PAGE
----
The Times of Israel
By Marissa Newman, January 27, 2015
With most eyes on Auschwitz, a more modest ceremony at the former death camp looks to the day the survivors are gone as anti-Semitism resurges
TEREZIN, Czech Republic — En route to Terezin, the bus marked “survivors” is mostly empty.
Arriving at the site of the Theresienstadt concentration camp, several dozen children lay candles in the shape of a Jewish star over the graves of their slain relatives at a more modest ceremony than the one taking place at Auschwitz, where the world’s eyes are turned as leaders mark 70 years since its liberation.
Weighing heavily in the air here is the dread that the survivors may not see the next round anniversary.
The candle-laying ceremony is “the best evidence, the best proof that there is a chance for a better life and future,” says Rabbi Yisrael Meir Lau, a former Ashkenazi chief rabbi of Israel and survivor himself.
At Terezin, some 33,000 Jews were killed, and some 90,000 were deported to Auschwitz and Treblinka — the majority of which were subsequently murdered.
For an official commemoration of a wretched past, the ceremony is strikingly future-oriented, in part due to the recent resurgence of anti-Semitism and in part due to the depleting number of survivors.
Along the walkway to the camp memorial, grey-haired men and women pass the paintings of some of the 15,000 young children and teenagers who lived in the camp, strewn along the side of the path like laundry.
Over 90 percent of the child artists in the camp, infamous for serving as a front for the Nazis’ propaganda efforts — with concerts by Jewish musicians for visitors and art classes for the children inmates thinly masking its atrocities — did not survive.
Security during the visit is tight, with several police cars accompanying the buses entering the camp, and hundreds of cops deployed throughout. This year, due to the proximity of the commemoration to the Paris terror attacks, the buses marked “media,” or “survivors” are as heavily guarded as vehicles carrying politicians to the memorial.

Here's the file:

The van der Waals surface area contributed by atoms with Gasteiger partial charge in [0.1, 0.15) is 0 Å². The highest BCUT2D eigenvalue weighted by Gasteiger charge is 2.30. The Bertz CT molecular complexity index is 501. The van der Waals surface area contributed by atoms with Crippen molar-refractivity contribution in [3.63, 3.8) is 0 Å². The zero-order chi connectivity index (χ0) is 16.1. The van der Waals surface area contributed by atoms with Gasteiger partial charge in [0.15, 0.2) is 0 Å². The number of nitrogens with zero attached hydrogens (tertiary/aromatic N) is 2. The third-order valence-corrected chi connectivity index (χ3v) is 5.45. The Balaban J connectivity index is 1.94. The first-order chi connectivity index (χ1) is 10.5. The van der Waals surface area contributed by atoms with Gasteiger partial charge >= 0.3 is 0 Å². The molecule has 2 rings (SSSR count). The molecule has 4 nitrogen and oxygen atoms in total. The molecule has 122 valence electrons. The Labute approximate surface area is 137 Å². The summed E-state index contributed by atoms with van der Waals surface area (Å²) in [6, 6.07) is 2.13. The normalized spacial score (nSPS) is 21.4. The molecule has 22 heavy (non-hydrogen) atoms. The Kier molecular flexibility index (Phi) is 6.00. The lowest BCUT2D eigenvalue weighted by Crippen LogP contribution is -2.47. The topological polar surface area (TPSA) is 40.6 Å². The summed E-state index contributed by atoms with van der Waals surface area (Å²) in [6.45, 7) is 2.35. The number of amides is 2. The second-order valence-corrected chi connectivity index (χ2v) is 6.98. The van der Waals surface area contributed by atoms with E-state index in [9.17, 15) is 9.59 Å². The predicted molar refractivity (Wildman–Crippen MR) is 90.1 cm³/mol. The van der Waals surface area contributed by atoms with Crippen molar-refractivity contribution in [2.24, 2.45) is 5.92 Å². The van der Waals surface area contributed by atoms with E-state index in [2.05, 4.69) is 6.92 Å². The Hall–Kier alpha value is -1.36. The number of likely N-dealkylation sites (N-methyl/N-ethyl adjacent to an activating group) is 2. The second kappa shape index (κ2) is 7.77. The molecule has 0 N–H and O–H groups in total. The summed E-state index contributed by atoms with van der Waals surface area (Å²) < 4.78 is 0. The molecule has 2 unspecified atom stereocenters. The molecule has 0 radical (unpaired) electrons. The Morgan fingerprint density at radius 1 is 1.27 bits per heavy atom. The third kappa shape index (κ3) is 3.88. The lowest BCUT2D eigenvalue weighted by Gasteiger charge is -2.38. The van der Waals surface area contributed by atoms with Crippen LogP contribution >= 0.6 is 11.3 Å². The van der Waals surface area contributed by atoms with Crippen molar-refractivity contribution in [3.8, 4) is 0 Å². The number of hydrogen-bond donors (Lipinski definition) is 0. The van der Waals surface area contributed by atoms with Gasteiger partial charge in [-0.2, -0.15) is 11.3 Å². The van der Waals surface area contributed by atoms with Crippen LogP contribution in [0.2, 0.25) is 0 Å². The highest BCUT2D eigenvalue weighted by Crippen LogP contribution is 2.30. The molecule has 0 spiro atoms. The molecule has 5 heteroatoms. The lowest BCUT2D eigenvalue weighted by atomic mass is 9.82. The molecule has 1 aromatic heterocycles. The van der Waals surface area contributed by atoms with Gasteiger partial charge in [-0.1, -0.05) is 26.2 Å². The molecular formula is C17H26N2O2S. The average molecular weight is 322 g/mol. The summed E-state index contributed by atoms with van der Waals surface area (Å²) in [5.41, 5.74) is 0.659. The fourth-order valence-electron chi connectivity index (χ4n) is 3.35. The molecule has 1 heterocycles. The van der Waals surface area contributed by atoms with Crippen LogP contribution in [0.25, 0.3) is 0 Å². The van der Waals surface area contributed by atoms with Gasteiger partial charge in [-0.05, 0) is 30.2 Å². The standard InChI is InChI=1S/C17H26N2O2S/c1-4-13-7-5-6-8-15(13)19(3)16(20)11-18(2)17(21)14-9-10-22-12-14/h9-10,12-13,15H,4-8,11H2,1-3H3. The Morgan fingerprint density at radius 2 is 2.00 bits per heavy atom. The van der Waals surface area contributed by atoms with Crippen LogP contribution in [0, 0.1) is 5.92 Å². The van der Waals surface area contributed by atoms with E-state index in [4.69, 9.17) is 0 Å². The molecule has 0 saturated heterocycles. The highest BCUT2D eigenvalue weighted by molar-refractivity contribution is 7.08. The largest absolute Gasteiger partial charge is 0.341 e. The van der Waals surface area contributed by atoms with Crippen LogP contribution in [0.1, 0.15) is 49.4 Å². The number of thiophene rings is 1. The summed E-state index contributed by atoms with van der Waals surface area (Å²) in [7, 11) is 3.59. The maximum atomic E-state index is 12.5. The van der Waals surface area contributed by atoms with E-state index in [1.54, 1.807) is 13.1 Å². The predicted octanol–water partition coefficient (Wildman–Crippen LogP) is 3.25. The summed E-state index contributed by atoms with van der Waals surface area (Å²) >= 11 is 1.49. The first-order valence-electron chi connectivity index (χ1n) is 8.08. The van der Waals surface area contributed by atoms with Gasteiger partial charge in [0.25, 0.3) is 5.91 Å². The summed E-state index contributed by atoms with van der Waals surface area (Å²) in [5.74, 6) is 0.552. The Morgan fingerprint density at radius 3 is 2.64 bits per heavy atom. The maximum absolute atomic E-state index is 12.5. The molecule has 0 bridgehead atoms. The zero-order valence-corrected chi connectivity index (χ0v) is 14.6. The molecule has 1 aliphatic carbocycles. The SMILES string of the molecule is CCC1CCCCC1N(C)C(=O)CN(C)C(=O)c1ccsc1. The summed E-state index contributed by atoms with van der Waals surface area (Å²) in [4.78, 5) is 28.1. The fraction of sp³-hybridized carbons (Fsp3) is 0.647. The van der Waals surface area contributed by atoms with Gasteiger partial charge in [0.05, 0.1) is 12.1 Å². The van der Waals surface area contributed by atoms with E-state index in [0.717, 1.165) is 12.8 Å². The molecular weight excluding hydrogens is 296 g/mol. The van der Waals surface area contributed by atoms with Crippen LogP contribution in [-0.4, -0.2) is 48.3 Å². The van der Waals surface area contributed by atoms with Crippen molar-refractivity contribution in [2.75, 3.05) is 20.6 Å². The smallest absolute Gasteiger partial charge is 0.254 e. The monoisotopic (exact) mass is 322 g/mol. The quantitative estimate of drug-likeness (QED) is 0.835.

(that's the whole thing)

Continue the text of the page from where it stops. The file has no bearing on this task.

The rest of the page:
Signaling a shift in Holocaust commemoration rituals, the first – and most lengthy – testimony is given over by the child of Terezin and Auschwitz survivors, Tomas Kraus, rather than a survivor.
Kraus, the son of Czech journalist František R. Kraus, a friend to Kafka and Max Brod, describes “two types of survivors.”
“One type is keeping it silent, these people do not want to mention anything which is even distantly related to their history. And then there are the others, who want to share everything, they want to scream out, they’re witnesses, and they want to warn the world. Never again was their mantra,” he continued.
“Both types I knew. The first was my mother. The second was my father.”
Kraus paid tribute to all victims of “terror and hate” but cautioned that in the present political climate, the legacy of the trailblazing witnesses to the Holocaust may be disappearing.
“What happened to that ‘Never Again’? Are we, the next generation, and the generation that will follow, are we able to fulfill their legacy?”
Felix Kolmer, a survivor of Terezin and Auschwitz, indirectly addressed the impending end of the era of the survivors by emphasizing that the last Nazis are dying out. In Germany, “the old generation, as old as we are, to which belong the criminal Nazis, is passing away,” he said.
Amid increased unrest in Europe, Kolmer urged dialogue between Jews and young Germans, and “understanding and cooperation in Europe.”
Similarly, Lau urged the world to combat terror and hatred, but stopped short of a fatalistic assessment.
The former chief rabbi pointed to the mass rally in Paris after the attack on the Charlie Hebdo satirical magazine and HyperCacher kosher supermarket as a positive development.
“This march in Paris two weeks ago never happened in the 40’s. Leaders of states marching against terror, against violence, against bloodshed. Where was such a march,” he asked.
While speaking, Lau broke down in sobs while describing a recent encounter in Seattle with Leo Hymas, the man who liberated him from Buchenwald, and who came to apologize 70 years later for coming “too late.”
“The past you cannot change, but the future — make it better,” he said. “Don’t be too late.”